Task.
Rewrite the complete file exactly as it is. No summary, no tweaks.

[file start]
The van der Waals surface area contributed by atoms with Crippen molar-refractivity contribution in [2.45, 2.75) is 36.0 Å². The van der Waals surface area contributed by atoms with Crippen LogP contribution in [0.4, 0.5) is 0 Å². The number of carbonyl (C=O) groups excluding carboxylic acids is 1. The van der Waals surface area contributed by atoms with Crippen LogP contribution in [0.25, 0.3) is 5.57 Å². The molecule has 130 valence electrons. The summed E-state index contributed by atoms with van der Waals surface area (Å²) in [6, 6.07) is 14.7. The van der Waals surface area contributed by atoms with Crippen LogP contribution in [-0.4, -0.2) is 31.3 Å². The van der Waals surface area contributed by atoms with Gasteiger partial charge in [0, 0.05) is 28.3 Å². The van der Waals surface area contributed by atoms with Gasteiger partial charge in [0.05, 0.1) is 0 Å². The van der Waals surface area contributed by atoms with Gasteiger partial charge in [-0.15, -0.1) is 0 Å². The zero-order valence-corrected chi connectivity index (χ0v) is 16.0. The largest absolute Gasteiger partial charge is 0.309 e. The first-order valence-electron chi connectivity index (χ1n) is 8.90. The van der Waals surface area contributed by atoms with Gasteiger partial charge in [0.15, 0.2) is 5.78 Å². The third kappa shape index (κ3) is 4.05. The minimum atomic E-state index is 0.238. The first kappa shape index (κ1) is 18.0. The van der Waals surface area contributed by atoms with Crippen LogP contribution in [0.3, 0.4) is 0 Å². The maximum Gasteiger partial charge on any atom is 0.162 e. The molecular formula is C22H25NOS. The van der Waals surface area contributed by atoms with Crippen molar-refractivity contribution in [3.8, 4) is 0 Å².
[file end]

The van der Waals surface area contributed by atoms with Crippen molar-refractivity contribution in [2.45, 2.75) is 36.0 Å². The van der Waals surface area contributed by atoms with Crippen LogP contribution in [0.4, 0.5) is 0 Å². The number of carbonyl (C=O) groups excluding carboxylic acids is 1. The van der Waals surface area contributed by atoms with Crippen LogP contribution in [0.25, 0.3) is 5.57 Å². The molecule has 130 valence electrons. The summed E-state index contributed by atoms with van der Waals surface area (Å²) in [6, 6.07) is 14.7. The van der Waals surface area contributed by atoms with Crippen LogP contribution in [-0.4, -0.2) is 31.3 Å². The van der Waals surface area contributed by atoms with Gasteiger partial charge in [0, 0.05) is 28.3 Å². The van der Waals surface area contributed by atoms with Gasteiger partial charge in [0.05, 0.1) is 0 Å². The van der Waals surface area contributed by atoms with Gasteiger partial charge in [-0.15, -0.1) is 0 Å². The zero-order valence-corrected chi connectivity index (χ0v) is 16.0. The largest absolute Gasteiger partial charge is 0.309 e. The first-order valence-electron chi connectivity index (χ1n) is 8.90. The van der Waals surface area contributed by atoms with Gasteiger partial charge in [0.15, 0.2) is 5.78 Å². The third kappa shape index (κ3) is 4.05. The minimum atomic E-state index is 0.238. The first kappa shape index (κ1) is 18.0. The van der Waals surface area contributed by atoms with Crippen LogP contribution in [0.3, 0.4) is 0 Å². The maximum Gasteiger partial charge on any atom is 0.162 e. The molecular formula is C22H25NOS. The van der Waals surface area contributed by atoms with Crippen molar-refractivity contribution in [3.8, 4) is 0 Å².